By Steve Cichonsteve@buffalostories.com@stevebuffalo
The essence of Buffalo Stories is defining and celebrating the people, places, and things that make Buffalo… Buffalo.
That’s Buffalo’s pop culture heritage-– and that’s what you’ll find as you scroll through these stories or search the collected works of one of WNY’s most prolific pop culture historians of the last decade for something specific…
By all accounts, I have a pretty cool and interesting job. I spend my day wandering the Niagara Frontier talking to Newsmakers and regular people, often finding myself in the midst of the announcements and events that shape the lives of WNYers…
It sounds glamorous, but sometimes the important assignments can leave a reporter ragged… Like the night I slept in the car outside the State Police Barracks in Fredonia at the height of the Ralph “Bucky” Phillips hunt… Or the 5 days without a shower (!) covering Hurricane Katrina down in Louisiana.
I’m not looking for sympathy here… I’m just lamenting the fact that no one, on any story I’ve ever been on, looked as “Movie-Star Cool” as WKBW Radio News Director Jim McLaughlin did in this 1971 picture taken at the height of the Attica Prison Riot. His tie know slightly ascue, curly locks ever-so tussled, and the caption decribes him as “with cigar.” (Not to mention the extra cigars in the breast pocket.)
Chances are, no matter the era, that I’d never look that cool doing my job (OK, you’re probably right… Never look cool period.) Though I might have been smoking a cigar, I’d probably be standing there Like WKBW’s Jim Fagan or Bob Buyer from the Buffalo Evening News… Just as weary, but without the panache. Even given that I know I wouldn’t have been the cool Perry White style reporter….. It still would have been great to work side-by-side with Jim McLaughlin (with cigar).
I’ve been working on a few special projects over the past few days… First… You can see it be clicking on the link…
You’ll see this video looped along with a big display I put together on the Santa Show at Fairgrounds for thier Christmas Show…
I’ve also spent some time putting together props to help a build an 80’s radio studio for a movie being shot here in Buffalo. They’re using the old Ward Beck Board from the WBEN Newsbooth as used from 1975-2000 at the Elmwood Ave Studios, along with some other 2077 Elmwood remnants and assorted other junk from my attic. The Carts are the sound effect carts of the great John Otto, and I’ve owned the cart machines since I was about 9 years old.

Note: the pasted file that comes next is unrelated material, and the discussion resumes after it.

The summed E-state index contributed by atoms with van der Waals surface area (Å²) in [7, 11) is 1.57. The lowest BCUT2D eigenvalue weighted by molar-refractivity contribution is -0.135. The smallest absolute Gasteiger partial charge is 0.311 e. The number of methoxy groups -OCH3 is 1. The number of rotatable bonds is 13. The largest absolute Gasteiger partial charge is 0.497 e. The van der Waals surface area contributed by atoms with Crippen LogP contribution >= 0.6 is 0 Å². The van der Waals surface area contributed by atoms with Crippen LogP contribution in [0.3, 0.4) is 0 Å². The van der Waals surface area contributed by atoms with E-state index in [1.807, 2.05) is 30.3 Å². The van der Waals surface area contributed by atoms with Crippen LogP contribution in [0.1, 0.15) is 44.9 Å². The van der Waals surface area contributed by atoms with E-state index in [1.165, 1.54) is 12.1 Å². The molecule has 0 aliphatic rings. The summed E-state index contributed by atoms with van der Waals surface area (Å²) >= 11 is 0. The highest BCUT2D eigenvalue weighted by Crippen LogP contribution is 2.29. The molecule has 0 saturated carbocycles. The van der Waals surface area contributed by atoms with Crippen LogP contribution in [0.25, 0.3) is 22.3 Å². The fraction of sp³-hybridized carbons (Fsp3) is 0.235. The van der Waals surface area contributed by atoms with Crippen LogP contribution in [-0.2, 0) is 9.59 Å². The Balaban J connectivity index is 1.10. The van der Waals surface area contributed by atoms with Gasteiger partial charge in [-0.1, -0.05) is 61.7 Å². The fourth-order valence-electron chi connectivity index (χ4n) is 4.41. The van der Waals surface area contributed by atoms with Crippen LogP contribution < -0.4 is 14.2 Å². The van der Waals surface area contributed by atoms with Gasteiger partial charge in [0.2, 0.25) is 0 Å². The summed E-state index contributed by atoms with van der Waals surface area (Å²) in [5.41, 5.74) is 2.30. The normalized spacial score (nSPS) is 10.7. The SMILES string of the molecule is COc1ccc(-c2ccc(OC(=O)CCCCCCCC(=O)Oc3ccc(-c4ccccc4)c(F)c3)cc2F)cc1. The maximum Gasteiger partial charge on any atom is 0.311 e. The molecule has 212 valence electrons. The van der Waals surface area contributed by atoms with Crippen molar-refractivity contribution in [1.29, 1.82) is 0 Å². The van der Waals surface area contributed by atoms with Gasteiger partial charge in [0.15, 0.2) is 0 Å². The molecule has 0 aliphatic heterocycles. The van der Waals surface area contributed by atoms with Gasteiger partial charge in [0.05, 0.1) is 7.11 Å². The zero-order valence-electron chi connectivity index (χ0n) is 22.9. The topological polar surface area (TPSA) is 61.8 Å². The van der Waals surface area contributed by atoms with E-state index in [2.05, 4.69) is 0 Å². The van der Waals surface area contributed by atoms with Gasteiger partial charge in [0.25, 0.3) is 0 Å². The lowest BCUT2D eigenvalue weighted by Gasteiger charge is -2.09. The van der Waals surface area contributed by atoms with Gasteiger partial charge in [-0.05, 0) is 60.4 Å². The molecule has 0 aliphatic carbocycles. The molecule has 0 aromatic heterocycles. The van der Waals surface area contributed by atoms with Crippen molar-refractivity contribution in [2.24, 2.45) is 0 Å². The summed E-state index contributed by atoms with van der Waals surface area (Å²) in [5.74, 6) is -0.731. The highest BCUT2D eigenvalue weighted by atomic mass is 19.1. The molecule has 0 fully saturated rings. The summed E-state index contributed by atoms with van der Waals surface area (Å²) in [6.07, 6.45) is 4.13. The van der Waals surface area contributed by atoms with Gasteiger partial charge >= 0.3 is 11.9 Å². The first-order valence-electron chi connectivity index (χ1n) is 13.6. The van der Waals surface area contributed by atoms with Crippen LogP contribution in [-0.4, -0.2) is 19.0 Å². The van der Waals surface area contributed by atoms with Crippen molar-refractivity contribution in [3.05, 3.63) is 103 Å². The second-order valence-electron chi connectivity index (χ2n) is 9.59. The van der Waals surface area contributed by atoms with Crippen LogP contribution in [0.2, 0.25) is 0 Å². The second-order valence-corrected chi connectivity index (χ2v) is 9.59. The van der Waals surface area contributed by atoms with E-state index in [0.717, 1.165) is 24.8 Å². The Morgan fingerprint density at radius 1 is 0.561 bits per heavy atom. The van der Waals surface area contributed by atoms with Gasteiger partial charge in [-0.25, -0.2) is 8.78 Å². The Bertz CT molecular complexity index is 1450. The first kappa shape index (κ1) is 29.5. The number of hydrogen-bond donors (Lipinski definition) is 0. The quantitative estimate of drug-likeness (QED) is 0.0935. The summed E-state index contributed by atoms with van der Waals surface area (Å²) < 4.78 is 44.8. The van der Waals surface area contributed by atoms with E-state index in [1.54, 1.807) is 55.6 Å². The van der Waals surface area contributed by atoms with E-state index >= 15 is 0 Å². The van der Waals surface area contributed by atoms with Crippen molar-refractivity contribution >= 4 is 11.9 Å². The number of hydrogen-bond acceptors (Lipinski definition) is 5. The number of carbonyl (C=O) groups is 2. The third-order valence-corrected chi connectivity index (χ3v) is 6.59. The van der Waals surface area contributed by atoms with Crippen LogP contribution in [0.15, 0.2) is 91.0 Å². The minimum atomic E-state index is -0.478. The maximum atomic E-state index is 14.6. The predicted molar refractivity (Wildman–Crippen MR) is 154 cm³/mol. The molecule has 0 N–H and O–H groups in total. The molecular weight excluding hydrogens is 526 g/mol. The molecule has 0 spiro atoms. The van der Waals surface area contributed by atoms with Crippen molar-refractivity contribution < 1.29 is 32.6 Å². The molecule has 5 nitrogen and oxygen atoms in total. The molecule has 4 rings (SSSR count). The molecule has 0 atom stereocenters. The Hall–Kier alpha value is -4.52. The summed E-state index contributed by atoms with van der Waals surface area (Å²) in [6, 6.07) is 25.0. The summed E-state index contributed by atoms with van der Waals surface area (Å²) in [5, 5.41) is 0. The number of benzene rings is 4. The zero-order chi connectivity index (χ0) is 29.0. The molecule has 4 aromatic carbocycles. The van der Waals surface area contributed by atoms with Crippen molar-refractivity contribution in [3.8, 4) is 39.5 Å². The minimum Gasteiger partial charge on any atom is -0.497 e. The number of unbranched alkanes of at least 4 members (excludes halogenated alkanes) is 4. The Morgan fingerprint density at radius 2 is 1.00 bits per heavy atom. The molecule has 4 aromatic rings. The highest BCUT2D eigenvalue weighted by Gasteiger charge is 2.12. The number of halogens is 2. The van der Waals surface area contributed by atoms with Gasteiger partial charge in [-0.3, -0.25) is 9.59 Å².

As far as web content, I’m working on a Crystal Beach page, and a some Buffalo History pictures… As appeared in the 50th and 100th Anniversary of the Buffalo Evening News Periodicals. I’m also trying to finish the renovation of the dining room in my 1909 EB Green home by the time the holidays roll around… Its been busy!
This story was published in Forever Young Magazine
Buffalo’s history as a great TV and Radio market goes back to even the days before Radio and TV, when the finest vaudeville acts always counted on Buffalo as a vaunted stop along the circuit. The actors, singers and comedians all knew that the people of The Queen City of the Lakes were very critical, but always appreciative of a good show.
Fast forward 70 years, and the finest Radio and TV personalities know Buffalo is such a great stop along the way, that many limited engagements are held over as Western New York becomes a permanent home.
Now in our second decade, the Buffalo Broadcasters celebrate the finest of those holdovers, as well as our homegrown radio and television personalities with the annual Hall of Fame Ceremony. With the inductees of the 11th Hall of Fame Ceremony, the number of Hall of Famers reaches 70.
From those who made the leap from vaudeville to radio and TV like Bill & Mildred Miller and “Buffalo” Bob Smith, to today’s personalities of the satellite age, The Niagara Frontier has long been, and will long continue to be, the home of great broadcasting worthy of our celebration.
Susan Banks: Since arriving on local televisions in 1977, Susan Banks has proven herself able to not only bring us the news in a dignified and authoritative manner, but also able to hold her own with the quick-witted minds of Irv Weinstein and Keith Radford on the anchor desk. Susan has always brought the perfect balance of dignity, warmth, and camaraderie to the anchor’s chair; a balancing act that becomes more difficult as the line between news and entertainment blurs. She spent 20 years in two stints at WKBW-TV, from 1977-81, and from 1990-2006, with stops in Boston, WGRZ-TV, and Houston in between.